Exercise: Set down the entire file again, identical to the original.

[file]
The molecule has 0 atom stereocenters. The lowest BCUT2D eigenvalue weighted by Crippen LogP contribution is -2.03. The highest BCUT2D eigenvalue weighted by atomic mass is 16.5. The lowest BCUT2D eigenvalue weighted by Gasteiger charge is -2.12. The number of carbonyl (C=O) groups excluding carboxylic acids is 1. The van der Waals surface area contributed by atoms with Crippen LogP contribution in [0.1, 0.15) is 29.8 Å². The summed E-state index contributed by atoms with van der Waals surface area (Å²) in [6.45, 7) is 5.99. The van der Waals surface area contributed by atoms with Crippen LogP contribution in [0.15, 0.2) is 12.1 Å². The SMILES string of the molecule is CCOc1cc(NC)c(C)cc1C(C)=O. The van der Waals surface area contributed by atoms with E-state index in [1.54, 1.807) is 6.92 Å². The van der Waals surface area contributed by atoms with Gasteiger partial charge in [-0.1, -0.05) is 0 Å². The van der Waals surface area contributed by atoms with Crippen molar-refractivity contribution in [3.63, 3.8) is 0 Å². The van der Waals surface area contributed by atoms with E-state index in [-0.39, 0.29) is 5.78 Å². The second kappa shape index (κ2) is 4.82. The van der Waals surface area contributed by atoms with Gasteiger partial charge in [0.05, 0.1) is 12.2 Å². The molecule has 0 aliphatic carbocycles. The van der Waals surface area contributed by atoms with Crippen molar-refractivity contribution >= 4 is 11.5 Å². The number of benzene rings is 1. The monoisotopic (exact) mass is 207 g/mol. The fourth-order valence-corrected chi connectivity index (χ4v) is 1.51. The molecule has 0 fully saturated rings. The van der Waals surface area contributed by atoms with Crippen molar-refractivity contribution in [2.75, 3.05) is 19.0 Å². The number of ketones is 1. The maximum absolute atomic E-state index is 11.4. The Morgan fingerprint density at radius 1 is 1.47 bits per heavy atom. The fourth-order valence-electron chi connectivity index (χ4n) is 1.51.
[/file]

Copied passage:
The molecule has 0 atom stereocenters. The lowest BCUT2D eigenvalue weighted by Crippen LogP contribution is -2.03. The highest BCUT2D eigenvalue weighted by atomic mass is 16.5. The lowest BCUT2D eigenvalue weighted by Gasteiger charge is -2.12. The number of carbonyl (C=O) groups excluding carboxylic acids is 1. The van der Waals surface area contributed by atoms with Crippen LogP contribution in [0.1, 0.15) is 29.8 Å². The summed E-state index contributed by atoms with van der Waals surface area (Å²) in [6.45, 7) is 5.99. The van der Waals surface area contributed by atoms with Crippen LogP contribution in [0.15, 0.2) is 12.1 Å². The SMILES string of the molecule is CCOc1cc(NC)c(C)cc1C(C)=O. The van der Waals surface area contributed by atoms with E-state index in [1.54, 1.807) is 6.92 Å². The van der Waals surface area contributed by atoms with Gasteiger partial charge in [-0.1, -0.05) is 0 Å². The van der Waals surface area contributed by atoms with Crippen molar-refractivity contribution in [3.63, 3.8) is 0 Å². The van der Waals surface area contributed by atoms with E-state index in [-0.39, 0.29) is 5.78 Å². The second kappa shape index (κ2) is 4.82. The van der Waals surface area contributed by atoms with Gasteiger partial charge in [0.05, 0.1) is 12.2 Å². The molecule has 0 aliphatic carbocycles. The van der Waals surface area contributed by atoms with Crippen molar-refractivity contribution >= 4 is 11.5 Å². The number of benzene rings is 1. The monoisotopic (exact) mass is 207 g/mol. The fourth-order valence-corrected chi connectivity index (χ4v) is 1.51. The molecule has 0 fully saturated rings. The van der Waals surface area contributed by atoms with Crippen molar-refractivity contribution in [2.75, 3.05) is 19.0 Å². The number of ketones is 1. The maximum absolute atomic E-state index is 11.4. The Morgan fingerprint density at radius 1 is 1.47 bits per heavy atom. The fourth-order valence-electron chi connectivity index (χ4n) is 1.51.